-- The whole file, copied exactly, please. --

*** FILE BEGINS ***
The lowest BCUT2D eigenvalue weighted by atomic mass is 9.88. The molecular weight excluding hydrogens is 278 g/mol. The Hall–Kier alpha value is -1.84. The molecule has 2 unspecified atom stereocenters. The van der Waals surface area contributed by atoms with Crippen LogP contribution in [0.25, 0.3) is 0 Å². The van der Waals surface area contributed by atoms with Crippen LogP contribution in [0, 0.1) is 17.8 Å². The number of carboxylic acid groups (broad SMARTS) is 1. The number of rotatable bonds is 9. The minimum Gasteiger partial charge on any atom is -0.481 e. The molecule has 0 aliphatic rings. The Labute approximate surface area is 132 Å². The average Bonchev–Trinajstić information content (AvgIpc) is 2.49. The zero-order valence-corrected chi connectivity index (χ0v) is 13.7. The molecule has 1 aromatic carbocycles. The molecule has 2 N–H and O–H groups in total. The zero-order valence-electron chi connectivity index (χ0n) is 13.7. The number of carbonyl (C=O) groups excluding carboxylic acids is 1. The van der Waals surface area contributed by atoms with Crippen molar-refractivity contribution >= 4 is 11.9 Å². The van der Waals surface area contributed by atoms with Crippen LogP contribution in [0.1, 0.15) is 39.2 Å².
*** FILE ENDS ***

The lowest BCUT2D eigenvalue weighted by atomic mass is 9.88. The molecular weight excluding hydrogens is 278 g/mol. The Hall–Kier alpha value is -1.84. The molecule has 2 unspecified atom stereocenters. The van der Waals surface area contributed by atoms with Crippen LogP contribution in [0.25, 0.3) is 0 Å². The van der Waals surface area contributed by atoms with Crippen LogP contribution in [0, 0.1) is 17.8 Å². The number of carboxylic acid groups (broad SMARTS) is 1. The number of rotatable bonds is 9. The minimum Gasteiger partial charge on any atom is -0.481 e. The molecule has 0 aliphatic rings. The Labute approximate surface area is 132 Å². The average Bonchev–Trinajstić information content (AvgIpc) is 2.49. The zero-order valence-corrected chi connectivity index (χ0v) is 13.7. The molecule has 1 aromatic carbocycles. The molecule has 2 N–H and O–H groups in total. The zero-order valence-electron chi connectivity index (χ0n) is 13.7. The number of carbonyl (C=O) groups excluding carboxylic acids is 1. The van der Waals surface area contributed by atoms with Crippen molar-refractivity contribution >= 4 is 11.9 Å². The van der Waals surface area contributed by atoms with Crippen LogP contribution in [0.1, 0.15) is 39.2 Å².